Tom Felton in The Forgotten Battle
On Television

Forgotten Films

Streaming services contain a wealth of overlooked foreign-language war stories

This article is taken from the December/January 2022 issue of The Critic. To get the full magazine why not subscribe? Right now we’re offering five issue for just £10.

One of the many joys of our new streaming universe, where years’ worth of content can be instantly accessed, is digging around in the more obscure corners of Netflix and Amazon Prime.

For those with the patience to read subtitles, there is a cornucopia of excellent foreign language films that mainstream cinema and television channels consider too niche to show, but which are still absorbing, even enlightening viewing. The Forgotten Battle and The Unknown Soldier are two of my most recent discoveries and are both highly recommended.

Set in two lesser known theatres of the Second World War — the Netherlands in late 1944, and the Russo Finnish conflict — they are richly layered, intelligent, character led productions that show the bloody reality of war through the lives and deaths of everyday people.

The combat scenes are superb, showing the sheer randomness of death in battle

The Forgotten Battle, directed by Matthijs van Heijningen Jr., opens in autumn 1944 as the Germans are retreating. The Dutch stand watching, trying to contain their joy. A young man called Dirk throws a rock at a German vehicle, which crashes, resulting in several German deaths. Soon after, the Germans re occupy the town and demand Dirk’s surrender. The film is told through several points of view: a Dutch soldier fighting with the Nazis, a British pilot who crash lands in Holland, and Teuntje, Dirk’s sister. The interplay between Teuntje, Dirk and their father, who has worked with the Germans, is well told, especially his naïve and catastrophic belief that he can negotiate with the Nazis.

The storylines play out against a strategic background as the Allies attempt to open up supply routes to the front. Nearly 13,000 Allied soldiers were killed or wounded in the battle for the river Scheldt, many of them Canadian.
The combat scenes are superb, showing the sheer randomness of death in battle, the storylines compelling, the script and the cinematography excellent. The Dutch resisters’ execution is haunting. Now available on Netflix, it has been deservedly garlanded with awards in The Netherlands.

Finland’s war is little known outside the region. The Nordic country fought the Soviets from 1939 to 1940, losing a swathe of territory, then allied with the Germans from 1941 to 1944 in the “Continuation War”, temporarily recaptured some of its lost lands, then made peace with the Soviets.

A curious footnote is that Finland, while aligned with Berlin, refused to deport its small Jewish community and Jewish soldiers fought in the Finnish army, sometimes alongside the Wehrmacht.

Based on a bestselling novel by Väinö Linna, who fought in the Continuation War, The Unknown Soldier was released in 2017, on the hundredth anniversary of Finnish independence and is available on Amazon Prime for 99 pence.
That’s a small sum well spent. The film is an ensemble piece whose storyline moves between different characters on the front lines and in the capital Helsinki. The soldiers flow back and forth across the contested lands as the fortunes of war shift, but the human story is always to the fore.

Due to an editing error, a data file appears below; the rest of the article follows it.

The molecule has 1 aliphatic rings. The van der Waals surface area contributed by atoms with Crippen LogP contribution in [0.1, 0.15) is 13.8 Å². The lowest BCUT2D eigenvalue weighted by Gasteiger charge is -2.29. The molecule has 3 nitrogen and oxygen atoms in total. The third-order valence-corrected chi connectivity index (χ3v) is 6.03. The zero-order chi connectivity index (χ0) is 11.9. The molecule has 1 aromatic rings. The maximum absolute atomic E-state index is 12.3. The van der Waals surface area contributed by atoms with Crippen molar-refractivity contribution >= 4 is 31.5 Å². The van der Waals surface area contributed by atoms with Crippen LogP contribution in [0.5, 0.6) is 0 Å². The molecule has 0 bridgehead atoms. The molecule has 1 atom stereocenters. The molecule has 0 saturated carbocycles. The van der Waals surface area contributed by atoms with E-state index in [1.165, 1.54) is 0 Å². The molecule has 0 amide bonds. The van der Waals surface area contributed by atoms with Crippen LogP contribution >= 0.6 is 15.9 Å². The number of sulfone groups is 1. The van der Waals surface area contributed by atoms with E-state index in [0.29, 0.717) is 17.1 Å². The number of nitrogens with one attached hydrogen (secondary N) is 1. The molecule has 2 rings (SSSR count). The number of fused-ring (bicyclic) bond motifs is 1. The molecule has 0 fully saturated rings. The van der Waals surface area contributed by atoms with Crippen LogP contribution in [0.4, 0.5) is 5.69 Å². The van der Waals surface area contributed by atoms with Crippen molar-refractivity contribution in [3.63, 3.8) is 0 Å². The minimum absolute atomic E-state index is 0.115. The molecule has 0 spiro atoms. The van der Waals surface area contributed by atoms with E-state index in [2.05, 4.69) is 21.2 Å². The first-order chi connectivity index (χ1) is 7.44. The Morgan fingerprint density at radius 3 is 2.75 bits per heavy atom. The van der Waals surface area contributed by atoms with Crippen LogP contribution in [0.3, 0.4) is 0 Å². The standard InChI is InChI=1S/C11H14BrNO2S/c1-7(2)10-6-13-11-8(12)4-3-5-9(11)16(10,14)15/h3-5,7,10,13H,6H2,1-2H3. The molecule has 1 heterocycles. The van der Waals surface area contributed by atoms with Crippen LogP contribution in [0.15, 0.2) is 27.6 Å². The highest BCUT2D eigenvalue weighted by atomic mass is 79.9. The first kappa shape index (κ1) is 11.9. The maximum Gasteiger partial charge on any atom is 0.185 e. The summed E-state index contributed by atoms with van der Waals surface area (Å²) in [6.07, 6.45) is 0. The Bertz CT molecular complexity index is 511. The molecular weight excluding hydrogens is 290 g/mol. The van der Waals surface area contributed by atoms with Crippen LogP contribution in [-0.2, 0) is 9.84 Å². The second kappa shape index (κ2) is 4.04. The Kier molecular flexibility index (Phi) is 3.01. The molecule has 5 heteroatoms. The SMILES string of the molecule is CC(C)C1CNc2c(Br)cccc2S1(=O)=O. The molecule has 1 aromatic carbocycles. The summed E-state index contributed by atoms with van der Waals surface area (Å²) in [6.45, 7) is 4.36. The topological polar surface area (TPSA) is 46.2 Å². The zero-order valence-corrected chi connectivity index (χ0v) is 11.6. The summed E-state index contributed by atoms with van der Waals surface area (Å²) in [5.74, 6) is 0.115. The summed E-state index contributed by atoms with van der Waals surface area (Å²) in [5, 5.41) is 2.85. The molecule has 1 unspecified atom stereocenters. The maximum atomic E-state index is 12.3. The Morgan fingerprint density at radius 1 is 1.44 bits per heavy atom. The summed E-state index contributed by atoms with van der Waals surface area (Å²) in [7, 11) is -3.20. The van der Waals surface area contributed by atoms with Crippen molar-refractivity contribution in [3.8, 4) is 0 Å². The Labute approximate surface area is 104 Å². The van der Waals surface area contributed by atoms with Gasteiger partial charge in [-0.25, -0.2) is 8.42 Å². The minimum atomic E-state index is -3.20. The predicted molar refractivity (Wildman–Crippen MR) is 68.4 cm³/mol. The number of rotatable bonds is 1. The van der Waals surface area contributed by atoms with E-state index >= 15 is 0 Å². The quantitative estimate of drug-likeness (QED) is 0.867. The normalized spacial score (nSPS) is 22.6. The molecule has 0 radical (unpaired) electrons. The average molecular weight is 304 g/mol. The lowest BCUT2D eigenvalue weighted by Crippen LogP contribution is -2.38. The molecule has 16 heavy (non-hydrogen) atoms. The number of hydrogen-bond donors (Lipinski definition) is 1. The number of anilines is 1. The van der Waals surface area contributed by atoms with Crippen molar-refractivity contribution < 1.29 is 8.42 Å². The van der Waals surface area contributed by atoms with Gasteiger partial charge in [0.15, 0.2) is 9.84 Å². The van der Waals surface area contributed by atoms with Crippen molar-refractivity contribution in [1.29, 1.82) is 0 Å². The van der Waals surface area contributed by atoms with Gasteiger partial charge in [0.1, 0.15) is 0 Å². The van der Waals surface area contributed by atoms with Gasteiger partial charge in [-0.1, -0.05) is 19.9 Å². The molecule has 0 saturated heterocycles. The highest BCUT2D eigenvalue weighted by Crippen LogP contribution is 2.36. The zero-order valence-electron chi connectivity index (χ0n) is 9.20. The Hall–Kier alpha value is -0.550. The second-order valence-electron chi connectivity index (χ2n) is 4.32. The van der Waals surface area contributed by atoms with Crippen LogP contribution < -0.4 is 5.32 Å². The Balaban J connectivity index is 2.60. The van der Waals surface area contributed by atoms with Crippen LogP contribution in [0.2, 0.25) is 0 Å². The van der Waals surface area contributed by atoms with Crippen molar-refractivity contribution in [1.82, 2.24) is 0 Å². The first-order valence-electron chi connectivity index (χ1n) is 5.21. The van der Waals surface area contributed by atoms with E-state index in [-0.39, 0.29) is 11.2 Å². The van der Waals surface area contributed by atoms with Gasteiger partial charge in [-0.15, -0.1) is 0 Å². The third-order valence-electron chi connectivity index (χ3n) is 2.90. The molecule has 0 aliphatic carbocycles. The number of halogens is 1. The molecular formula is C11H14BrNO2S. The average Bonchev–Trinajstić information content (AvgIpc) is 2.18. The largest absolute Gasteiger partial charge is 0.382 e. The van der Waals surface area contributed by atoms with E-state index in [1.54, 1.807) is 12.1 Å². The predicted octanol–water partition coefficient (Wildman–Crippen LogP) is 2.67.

One Finnish soldier has a quick romance with a local girl, but the territory is lost to Russians. When the Finns recapture the town, she has disappeared. The battle scenes are gripping , the carnage and courage of trench warfare exploding across the screen. Brilliantly directed by Aku Louhimies, The Unknown Soldier is the story of wartime Finland itself.

Not surprisingly the sight of German officers marching around a Jewish owned department store caused great upset

And finally, I wrote in last month’s issue about how America freed numerous Nazi industrialists after the war so they could run the economy of the new West German state. This was part of a wider strategy to exploit German technological expertise, including the Nazi rocket scientists such as Wernher von Braun, who developed the rockets that killed thousands of civilians in Britain, as well as vast numbers of concentration camp inmates and slave labourers who assembled them. Von Braun and the other scientists should have been tried as war criminals.

Camp Confidential, a gripping new short animated documentary on Netflix, tells the story of the secret site known as PO Box 1142 where, not far from Washington DC, von Braun and his colleagues were held after their arrival in the United States.
As Israeli film makers Daniel Sivan and Mor Loushy show in this extraordinary film, they were put up in country club conditions. PO Box 1142 had a swimming pool and tennis courts, good food and copious supplies of alcohol. The Nazis were even taken shopping in Washington DC to buy underwear for their wives and chocolate for their children.

Not surprisingly, the sight of German officers, still wearing their long leather coats, marching around a Jewish owned department store, barking orders to the sales assistants, caused great upset.

The computer generated animation brings a dream like quality to the story but for many American soldiers serving at PO Box 1142 life there was a nightmare. As German Jewish refugees, they had signed up to fight the Nazis, not baby sit them. Nowadays von Braun is still lauded as the father of the US space programme, but Camp Confidential at least sheds a powerful light on a dark corner of American history.

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